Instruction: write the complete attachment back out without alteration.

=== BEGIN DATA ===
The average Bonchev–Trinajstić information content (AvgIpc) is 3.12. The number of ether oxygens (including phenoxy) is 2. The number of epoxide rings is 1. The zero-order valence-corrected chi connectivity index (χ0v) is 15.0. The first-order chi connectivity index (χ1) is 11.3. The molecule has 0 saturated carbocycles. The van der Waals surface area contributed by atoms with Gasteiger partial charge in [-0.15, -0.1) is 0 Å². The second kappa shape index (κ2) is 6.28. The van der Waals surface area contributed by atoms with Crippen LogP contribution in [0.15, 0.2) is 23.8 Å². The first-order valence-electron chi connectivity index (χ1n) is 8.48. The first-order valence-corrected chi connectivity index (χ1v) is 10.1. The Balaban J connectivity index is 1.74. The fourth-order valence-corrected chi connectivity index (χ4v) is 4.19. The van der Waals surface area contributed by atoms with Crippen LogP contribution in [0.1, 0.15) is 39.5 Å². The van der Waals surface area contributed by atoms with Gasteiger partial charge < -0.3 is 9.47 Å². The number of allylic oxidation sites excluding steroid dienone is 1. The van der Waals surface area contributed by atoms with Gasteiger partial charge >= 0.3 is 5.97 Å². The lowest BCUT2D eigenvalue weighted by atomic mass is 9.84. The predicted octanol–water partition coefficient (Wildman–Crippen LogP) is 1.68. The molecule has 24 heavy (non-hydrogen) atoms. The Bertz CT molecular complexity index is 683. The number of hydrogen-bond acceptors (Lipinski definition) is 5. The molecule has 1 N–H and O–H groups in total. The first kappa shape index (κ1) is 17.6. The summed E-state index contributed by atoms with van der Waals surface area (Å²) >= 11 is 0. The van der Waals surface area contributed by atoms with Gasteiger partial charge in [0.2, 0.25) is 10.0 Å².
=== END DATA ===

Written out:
The average Bonchev–Trinajstić information content (AvgIpc) is 3.12. The number of ether oxygens (including phenoxy) is 2. The number of epoxide rings is 1. The zero-order valence-corrected chi connectivity index (χ0v) is 15.0. The first-order chi connectivity index (χ1) is 11.3. The molecule has 0 saturated carbocycles. The van der Waals surface area contributed by atoms with Gasteiger partial charge in [-0.15, -0.1) is 0 Å². The second kappa shape index (κ2) is 6.28. The van der Waals surface area contributed by atoms with Crippen LogP contribution in [0.15, 0.2) is 23.8 Å². The first-order valence-electron chi connectivity index (χ1n) is 8.48. The first-order valence-corrected chi connectivity index (χ1v) is 10.1. The Balaban J connectivity index is 1.74. The fourth-order valence-corrected chi connectivity index (χ4v) is 4.19. The van der Waals surface area contributed by atoms with Crippen LogP contribution in [0.1, 0.15) is 39.5 Å². The van der Waals surface area contributed by atoms with Gasteiger partial charge < -0.3 is 9.47 Å². The number of allylic oxidation sites excluding steroid dienone is 1. The van der Waals surface area contributed by atoms with Gasteiger partial charge >= 0.3 is 5.97 Å². The lowest BCUT2D eigenvalue weighted by atomic mass is 9.84. The predicted octanol–water partition coefficient (Wildman–Crippen LogP) is 1.68. The molecule has 24 heavy (non-hydrogen) atoms. The Bertz CT molecular complexity index is 683. The number of hydrogen-bond acceptors (Lipinski definition) is 5. The molecule has 1 N–H and O–H groups in total. The first kappa shape index (κ1) is 17.6. The summed E-state index contributed by atoms with van der Waals surface area (Å²) >= 11 is 0. The van der Waals surface area contributed by atoms with Gasteiger partial charge in [0.2, 0.25) is 10.0 Å².